Japanese legend Hideki Noda brings his Noda Map company’s latest production, The Bee, to the West End as part of a World Tour that will educate and enchant the audiences worldwide, if also confusing them as well.
The play is heavily physicalised in the Japanese style that Noda has come to be so intricately involved with. To read any of the copious literature about him indicates his importance and royal status in Japanese theatre. To see him on stage is to see someone who really does know exactly what they’re doing, which is remarkable bearing in mind the overall high quality of the show and the fact that he is not only acting in it but also directed and co-wrote it. An outstanding individual indeed. His famous limericks and word-play come through in the script with intelligent and what are slightly unnerving rhymes throughout that make you doubt whether it’s a reality on stage or a fantasy of some description, which is further undermined by the music and the physicality that doesn’t let up for a second.
The use of the set as props was a very strong positive for this piece; I particularly enjoyed their use of rubber bands for almost everything. I’d never guessed that they would serve as such a good substitute for noodles, for one. They were also expertly crafted into police tape, camera cables and microphones. It was a fantastically innovative use for them. It was a typically intelligent decision that spoke volumes about the style of the show as a whole. I also enjoyed the way in which they used pencils as a representation for fingers so that when they were broken it was still traumatic and symbolic at the same time; very unsettling indeed.
Switching from one thing to another was commonplace and each time was expertly done with the transitions being instant and complete. To make this work, the change had to be simultaneous and coordinated by every actor on the stage, it had to be a change that showed from all of them at the same instant or it wouldn’t have worked. Often aided with expert lighting changes and music the effect was jolting and smooth at the same time and achieved its objectives perfectly. This was a masterclass feature in playing multiple characters and switching between them in an instant.
This also displayed the talents of all the actors in playing multiple characters as each change, no matter how sudden, saw them completely alter their physicality so that they were very much different people. The opening scenes were the most spectacular for this, with character changes being chaotic and the physicality of the actors running across from one corner of the stage to the next, rubber band streamers in hand, neatly and efficiently carving the lines they had rehearsed so cleanly being equally crisp and clear.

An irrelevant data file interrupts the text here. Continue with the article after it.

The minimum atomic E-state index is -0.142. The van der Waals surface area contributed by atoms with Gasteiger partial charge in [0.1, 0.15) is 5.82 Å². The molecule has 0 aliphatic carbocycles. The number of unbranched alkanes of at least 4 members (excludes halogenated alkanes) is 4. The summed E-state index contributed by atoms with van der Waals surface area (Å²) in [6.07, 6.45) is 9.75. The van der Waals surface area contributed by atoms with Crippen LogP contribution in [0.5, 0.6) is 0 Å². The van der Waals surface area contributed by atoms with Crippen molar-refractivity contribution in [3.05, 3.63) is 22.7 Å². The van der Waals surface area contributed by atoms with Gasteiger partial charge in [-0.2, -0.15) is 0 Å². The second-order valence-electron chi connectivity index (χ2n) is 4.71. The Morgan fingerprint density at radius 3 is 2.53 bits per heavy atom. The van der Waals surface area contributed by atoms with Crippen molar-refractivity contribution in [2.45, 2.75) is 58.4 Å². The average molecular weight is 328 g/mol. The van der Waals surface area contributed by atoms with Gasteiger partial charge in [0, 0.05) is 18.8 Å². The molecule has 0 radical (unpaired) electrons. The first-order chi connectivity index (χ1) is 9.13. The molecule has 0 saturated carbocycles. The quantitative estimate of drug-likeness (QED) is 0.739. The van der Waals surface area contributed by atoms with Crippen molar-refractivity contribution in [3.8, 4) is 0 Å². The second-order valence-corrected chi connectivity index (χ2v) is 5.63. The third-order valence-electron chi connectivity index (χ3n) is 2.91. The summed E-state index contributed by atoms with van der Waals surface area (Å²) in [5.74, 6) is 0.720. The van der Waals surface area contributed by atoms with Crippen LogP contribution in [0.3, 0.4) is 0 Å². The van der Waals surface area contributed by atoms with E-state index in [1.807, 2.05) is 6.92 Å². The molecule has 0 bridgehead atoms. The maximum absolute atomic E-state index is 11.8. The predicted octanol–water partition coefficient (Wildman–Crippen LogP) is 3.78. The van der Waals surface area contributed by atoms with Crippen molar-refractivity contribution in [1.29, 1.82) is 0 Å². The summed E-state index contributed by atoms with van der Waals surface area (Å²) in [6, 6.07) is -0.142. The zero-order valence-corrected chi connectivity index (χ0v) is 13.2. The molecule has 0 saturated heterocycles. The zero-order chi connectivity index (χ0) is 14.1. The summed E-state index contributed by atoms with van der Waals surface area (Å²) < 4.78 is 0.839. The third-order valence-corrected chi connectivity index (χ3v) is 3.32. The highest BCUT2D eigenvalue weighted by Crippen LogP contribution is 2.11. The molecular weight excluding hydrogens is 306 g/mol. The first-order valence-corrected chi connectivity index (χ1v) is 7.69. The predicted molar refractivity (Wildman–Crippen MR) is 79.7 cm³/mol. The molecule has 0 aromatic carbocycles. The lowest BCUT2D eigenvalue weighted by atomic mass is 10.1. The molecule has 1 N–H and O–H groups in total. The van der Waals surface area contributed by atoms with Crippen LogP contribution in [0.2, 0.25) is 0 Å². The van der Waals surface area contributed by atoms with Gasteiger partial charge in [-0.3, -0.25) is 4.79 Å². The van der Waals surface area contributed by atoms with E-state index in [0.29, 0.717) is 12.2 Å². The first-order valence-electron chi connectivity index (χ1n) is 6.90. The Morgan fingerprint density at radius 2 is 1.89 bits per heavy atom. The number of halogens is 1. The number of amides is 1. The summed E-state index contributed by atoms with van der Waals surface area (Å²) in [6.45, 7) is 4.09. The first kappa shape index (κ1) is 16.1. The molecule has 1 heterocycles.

Clarity, however, is not something that the play will be remembered for. The most prominent decision regarding the cast is the gender reversal of Hideki Noda and Kathryn Hunter. Hunter plays Ido, the unfortunate man who comes home to find his family being held hostage by an escaped murderer. Noda plays this man, Ogoro’s, wife. This is a striking role reversal as by the end you don’t even recognise Hunter as being a female and Noda as being male because you’re so involved in their characters as who they are that it becomes superfluous. This is particularly striking bearing in mind that there are a few dark scenes of a sexual nature between the pair where their positions would more naturally have been reversed.
This is only part of the psychological journey that we are taken on over the course of the play. The plot follows the alteration in the mind of Ido as the ordinary man find himself subjected to extraordinary circumstances and chooses extraordinary means to escape, which in the end prove fruitless. His journey is traumatic for absolutely everyone, both on stage and in the comfy seats watching the action from behind the safety of the fourth wall.
What the bee itself represents is left up to you but I would like to think it represents the conscience of Ido; the morality that he is scared of facing so swats away and celebrates at its incapacitation. The plot is just as interesting as the physicality, marking a severe difference in theatrical style and one that is fascinating. Most of the play was actually speechless, conveyed through music, action and the repetition of a pattern that brought the audience into the story, carrying the lead weight in the pits of their stomachs as it slowly dawns on them where the play is going. It is an intelligent piece of theatre that pulls off a host of remarkable effects to really affect you in ways you wouldn’t have supposed could have such an impact on you.
If you have an interest in the theatrical style and traditions of other countries, particularly the Japanese, then this is an unmissable catch for the Soho Theatre, especially when you consider that they have royalty in Hideki Noda involved so intimately. It’s not a trip you’ll regret if you’ve never been exposed to this style of theatre either, even if you may not fully understand or appreciate every aspect as completely as you could if you were well versed in this particular tradition.
This isn’t your ordinary night at the theatre but if you’re looking for something a little bit different then this is it.
Written by Hideki Noda and Colin Teevan; Directed by Hideki Noda; At the Soho Theatre; Starring Hideki Noda, Kathryn Hunter, Glyn Pritchard, Clive Mendus; Runs from 24 January 12 - 11 February 12.
John Ord (26/01/2012)